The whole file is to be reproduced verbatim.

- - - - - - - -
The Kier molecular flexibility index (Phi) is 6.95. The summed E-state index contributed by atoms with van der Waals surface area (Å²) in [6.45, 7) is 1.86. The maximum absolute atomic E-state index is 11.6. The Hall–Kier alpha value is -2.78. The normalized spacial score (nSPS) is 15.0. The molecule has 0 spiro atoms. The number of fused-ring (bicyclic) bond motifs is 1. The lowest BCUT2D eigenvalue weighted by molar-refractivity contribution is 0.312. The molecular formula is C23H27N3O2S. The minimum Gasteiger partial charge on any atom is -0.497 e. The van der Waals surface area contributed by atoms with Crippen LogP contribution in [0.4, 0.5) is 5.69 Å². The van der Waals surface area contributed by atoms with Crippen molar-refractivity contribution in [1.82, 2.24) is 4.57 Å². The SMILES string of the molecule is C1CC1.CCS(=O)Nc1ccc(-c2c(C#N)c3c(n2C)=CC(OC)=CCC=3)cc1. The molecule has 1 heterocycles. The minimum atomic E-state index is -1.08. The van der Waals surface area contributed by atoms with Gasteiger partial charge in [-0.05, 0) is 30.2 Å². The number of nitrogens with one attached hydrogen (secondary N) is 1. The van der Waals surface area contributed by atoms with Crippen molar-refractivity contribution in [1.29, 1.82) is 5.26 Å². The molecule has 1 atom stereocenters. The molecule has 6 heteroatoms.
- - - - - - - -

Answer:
The Kier molecular flexibility index (Phi) is 6.95. The summed E-state index contributed by atoms with van der Waals surface area (Å²) in [6.45, 7) is 1.86. The maximum absolute atomic E-state index is 11.6. The Hall–Kier alpha value is -2.78. The normalized spacial score (nSPS) is 15.0. The molecule has 0 spiro atoms. The number of fused-ring (bicyclic) bond motifs is 1. The lowest BCUT2D eigenvalue weighted by molar-refractivity contribution is 0.312. The molecular formula is C23H27N3O2S. The minimum Gasteiger partial charge on any atom is -0.497 e. The van der Waals surface area contributed by atoms with Crippen LogP contribution in [0.4, 0.5) is 5.69 Å². The van der Waals surface area contributed by atoms with Crippen molar-refractivity contribution in [1.82, 2.24) is 4.57 Å². The SMILES string of the molecule is C1CC1.CCS(=O)Nc1ccc(-c2c(C#N)c3c(n2C)=CC(OC)=CCC=3)cc1. The molecule has 1 heterocycles. The minimum atomic E-state index is -1.08. The van der Waals surface area contributed by atoms with Gasteiger partial charge in [-0.05, 0) is 30.2 Å². The number of nitrogens with one attached hydrogen (secondary N) is 1. The van der Waals surface area contributed by atoms with Crippen molar-refractivity contribution in [1.29, 1.82) is 5.26 Å². The molecule has 1 atom stereocenters. The molecule has 6 heteroatoms.